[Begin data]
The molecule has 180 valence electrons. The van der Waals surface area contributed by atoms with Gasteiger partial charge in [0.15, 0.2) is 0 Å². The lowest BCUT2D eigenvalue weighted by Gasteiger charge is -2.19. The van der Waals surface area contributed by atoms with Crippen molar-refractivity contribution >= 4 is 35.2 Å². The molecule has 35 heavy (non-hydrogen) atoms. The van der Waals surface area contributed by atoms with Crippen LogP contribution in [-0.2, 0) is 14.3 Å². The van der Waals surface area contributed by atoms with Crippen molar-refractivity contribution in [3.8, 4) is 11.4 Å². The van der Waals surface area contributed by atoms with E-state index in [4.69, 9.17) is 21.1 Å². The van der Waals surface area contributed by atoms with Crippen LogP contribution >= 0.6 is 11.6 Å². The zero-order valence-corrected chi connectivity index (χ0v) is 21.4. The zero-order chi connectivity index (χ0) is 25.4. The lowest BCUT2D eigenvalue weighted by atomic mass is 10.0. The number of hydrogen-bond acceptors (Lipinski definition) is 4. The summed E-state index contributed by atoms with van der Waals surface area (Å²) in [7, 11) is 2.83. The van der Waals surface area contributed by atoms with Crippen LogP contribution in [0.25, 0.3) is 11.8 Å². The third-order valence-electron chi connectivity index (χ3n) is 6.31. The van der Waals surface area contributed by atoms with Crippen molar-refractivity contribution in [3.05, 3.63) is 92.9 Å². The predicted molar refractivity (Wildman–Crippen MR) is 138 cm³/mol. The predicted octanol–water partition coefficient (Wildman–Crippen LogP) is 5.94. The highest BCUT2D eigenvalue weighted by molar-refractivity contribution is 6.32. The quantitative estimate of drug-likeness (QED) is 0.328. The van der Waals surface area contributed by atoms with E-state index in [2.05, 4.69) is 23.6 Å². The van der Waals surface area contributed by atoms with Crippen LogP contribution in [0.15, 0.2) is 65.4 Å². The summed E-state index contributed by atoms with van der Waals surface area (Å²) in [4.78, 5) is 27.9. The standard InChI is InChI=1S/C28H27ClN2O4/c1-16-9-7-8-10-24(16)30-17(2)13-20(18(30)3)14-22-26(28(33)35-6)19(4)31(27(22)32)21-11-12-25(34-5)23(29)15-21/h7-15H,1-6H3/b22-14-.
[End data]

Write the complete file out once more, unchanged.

The molecule has 180 valence electrons. The van der Waals surface area contributed by atoms with Gasteiger partial charge in [0.15, 0.2) is 0 Å². The lowest BCUT2D eigenvalue weighted by Gasteiger charge is -2.19. The van der Waals surface area contributed by atoms with Crippen molar-refractivity contribution >= 4 is 35.2 Å². The molecule has 35 heavy (non-hydrogen) atoms. The van der Waals surface area contributed by atoms with Crippen LogP contribution in [-0.2, 0) is 14.3 Å². The van der Waals surface area contributed by atoms with Crippen molar-refractivity contribution in [3.8, 4) is 11.4 Å². The van der Waals surface area contributed by atoms with E-state index in [4.69, 9.17) is 21.1 Å². The van der Waals surface area contributed by atoms with Crippen LogP contribution >= 0.6 is 11.6 Å². The zero-order valence-corrected chi connectivity index (χ0v) is 21.4. The zero-order chi connectivity index (χ0) is 25.4. The lowest BCUT2D eigenvalue weighted by atomic mass is 10.0. The number of hydrogen-bond acceptors (Lipinski definition) is 4. The summed E-state index contributed by atoms with van der Waals surface area (Å²) in [7, 11) is 2.83. The van der Waals surface area contributed by atoms with Crippen LogP contribution in [0.25, 0.3) is 11.8 Å². The third-order valence-electron chi connectivity index (χ3n) is 6.31. The van der Waals surface area contributed by atoms with Crippen molar-refractivity contribution in [3.05, 3.63) is 92.9 Å². The predicted molar refractivity (Wildman–Crippen MR) is 138 cm³/mol. The predicted octanol–water partition coefficient (Wildman–Crippen LogP) is 5.94. The highest BCUT2D eigenvalue weighted by molar-refractivity contribution is 6.32. The quantitative estimate of drug-likeness (QED) is 0.328. The van der Waals surface area contributed by atoms with E-state index in [2.05, 4.69) is 23.6 Å². The van der Waals surface area contributed by atoms with Crippen LogP contribution in [0.15, 0.2) is 65.4 Å². The summed E-state index contributed by atoms with van der Waals surface area (Å²) in [4.78, 5) is 27.9. The standard InChI is InChI=1S/C28H27ClN2O4/c1-16-9-7-8-10-24(16)30-17(2)13-20(18(30)3)14-22-26(28(33)35-6)19(4)31(27(22)32)21-11-12-25(34-5)23(29)15-21/h7-15H,1-6H3/b22-14-.